So back to 2007. We’re at the second annual New York Comic Con. Mario quickly turns to me, stammering “Ohmigod, don’t turn around!”

Me: “Why?”

Mario: “That’s Gary Coleman! I can’t look at him! Don’t look at him! I’m going to laugh…”

After we both snicker, I look over Mario’s shoulder. Sure enough, there was Gary Coleman, sitting in a booth. He was hawking autographs. The actor was trying to put on a friendly face, but nobody was lining up for his signature.

Suddenly commotion ensues. A whole crowd of rabid Star Wars cosplayers and fans rush past us. It wasn’t a stampede, yet as they sped, we swore we felt out hair blow back. Our spot was soon crowded with these fanatics, overcome with glee. They surround a very tall man as if he was a demigod.

“Who’s that?” Mario asked someone.

“That’s the guy who played Chewbacca” was the response.

Various Stormtroopers practically dance around this man as if they were Ewoks from Return of The Jedi. More people approach this impromptu homecoming. It casts a dark shadow upon Gary Coleman’s booth. In their rejoicing, the Star Wars fans inadvertently eclipse Coleman. It was as if Coleman didn’t even exist. This was a comic book convention after all. Upstaging wasn’t Peter Mayhew’s intention. This didn’t matter to Coleman. The man of 4ft and 8 inches looked visibility upset. Mario and I silently watched as Coleman chomp down on his hot dog, garnished with a painful mixture of anger and sadness.

Mario shares his observation: “Wow. He bit into that hot dog with such bitterness…” 

After watching the Star Wars fans worship the original Chewbacca for another few minutes, we walked off to find the winners of “Who Wants To Be A Superhero.” Left behind was the clashing juxtaposition of Chewbacca and Arnold Jackson. Ironically, those two characters were symbols of my ’70s childhood.

We all know about what became of the Star Wars franchise after 2007. In fact, I saw Last Jedi twice during its theatrical release. Last Jedi has become my personal favorite next to the original trilogy. Rouge One was also fantastic. Just recently I caught Han Solo on Netflix. Star Wars has outgrown and will outlive George Lucas. Regardless of how Disney currently handles the Star Wars property, it’s become part of the American storytelling mythos. It’s just like the retelling of ancient folktales from various cultures, such as Norse, Celtic, Greek, Egyptian, Japanese, Indian, English, African, Buddhist, Jewish, Islamic, Christian, Pre-Christian/Pagan, etc. Only substitute them with various stories from the Star Wars universe, along with classic Marvel and DC characters.

After NYCC 2007, I heard another personal Gary Coleman antidote. It from my other friend Bejay. So I mention seeing Coleman at the comic con. Bejay tells me that he met the actor once. It was during Bejay’s time as a party promoter. Gary Coleman complimented Bejay on his Club Kid platforms. Unlike Mario, Bejay expressed more compassion for Coleman: “I felt sorry for him…”  Gary Coleman passed away in 2010. On April 30th 2019, Peter Mayhew, aka, the original Chewbacca also passes away. He was 74.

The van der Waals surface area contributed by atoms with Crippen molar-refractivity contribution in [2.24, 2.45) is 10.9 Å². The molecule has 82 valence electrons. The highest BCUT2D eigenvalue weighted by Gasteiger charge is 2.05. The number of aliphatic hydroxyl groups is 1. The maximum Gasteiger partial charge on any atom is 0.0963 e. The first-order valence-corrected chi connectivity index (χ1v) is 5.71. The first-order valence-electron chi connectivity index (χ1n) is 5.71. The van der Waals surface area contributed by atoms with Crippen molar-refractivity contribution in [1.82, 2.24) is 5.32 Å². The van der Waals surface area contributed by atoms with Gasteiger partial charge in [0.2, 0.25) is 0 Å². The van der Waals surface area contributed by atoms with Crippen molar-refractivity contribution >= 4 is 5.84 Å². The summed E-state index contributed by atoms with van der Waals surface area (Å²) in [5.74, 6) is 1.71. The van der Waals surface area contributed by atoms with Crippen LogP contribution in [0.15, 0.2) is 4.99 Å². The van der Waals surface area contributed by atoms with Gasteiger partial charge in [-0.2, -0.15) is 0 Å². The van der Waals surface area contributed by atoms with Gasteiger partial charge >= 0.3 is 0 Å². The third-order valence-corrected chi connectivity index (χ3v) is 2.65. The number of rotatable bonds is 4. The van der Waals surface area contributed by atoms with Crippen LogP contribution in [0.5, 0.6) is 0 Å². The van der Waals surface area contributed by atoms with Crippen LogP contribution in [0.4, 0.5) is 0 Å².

On May 2nd, 2019, I talk to Ben about the time I saw Chewbacca and Gary Coleman at NYCC 2007.

Me: “…so that’s my Chewbacca story. It’s both funny and sad…”

Ben, as he refers to Gary Coleman while having a horrified expression upon his face: “…That’s kinda depressing!”

May the fourth be with you.

ChewbaccaMay2019WEB

Chewbacca. Drawn with a portable Pentel ink brush, other with other art pens. Michele Witchipoo. May 2019.

 

 

Read Full Post »

Catching up with blog posts that should’ve been online last week. Here I contributed once again to the Sketch Lottery site. That week’s character was the best known bounty hunter in the Star War universe, Boba Fett.

BobaFettMicheleWitchipooMay2017CROP

Boba Fett quick sketch as seen on Sketch Lottery. Michele Witchipoo, May 2017. 

Read Full Post »

On September 8th, 1966, fifty years ago Star Trek debuted on U.S. television. Star Trek’s cultural impact has surpassed generations.

To commemorate this occasion, Psycho Bunny traveled to where no man has gone before…most likely his apartment…

Introducing the most illogical Vulcan ever. Psycho Bunny as Mr. Spock. Also the Psycho Bunny pic of the week.

psychobunnyspockweb

Psycho Bunny as Mr. Spock. The most illogical Vulcan ever. Based on the comic written and drawn by Michele Witchipoo on WitchesBrewPress. Sept. 2016. 

Some exciting news. As stated in the previous post, I will be participating in a group art exhibit for Bushwick Open Studios 2016. In October I will be at MICE selling my comics. You can always get your own copy of Psycho Bunny through the website. Also check out the two Facebook pages, Psycho Bunny Comix and WitchesBrewPress. Till next time.

Also check out this blog post about Star Trek here.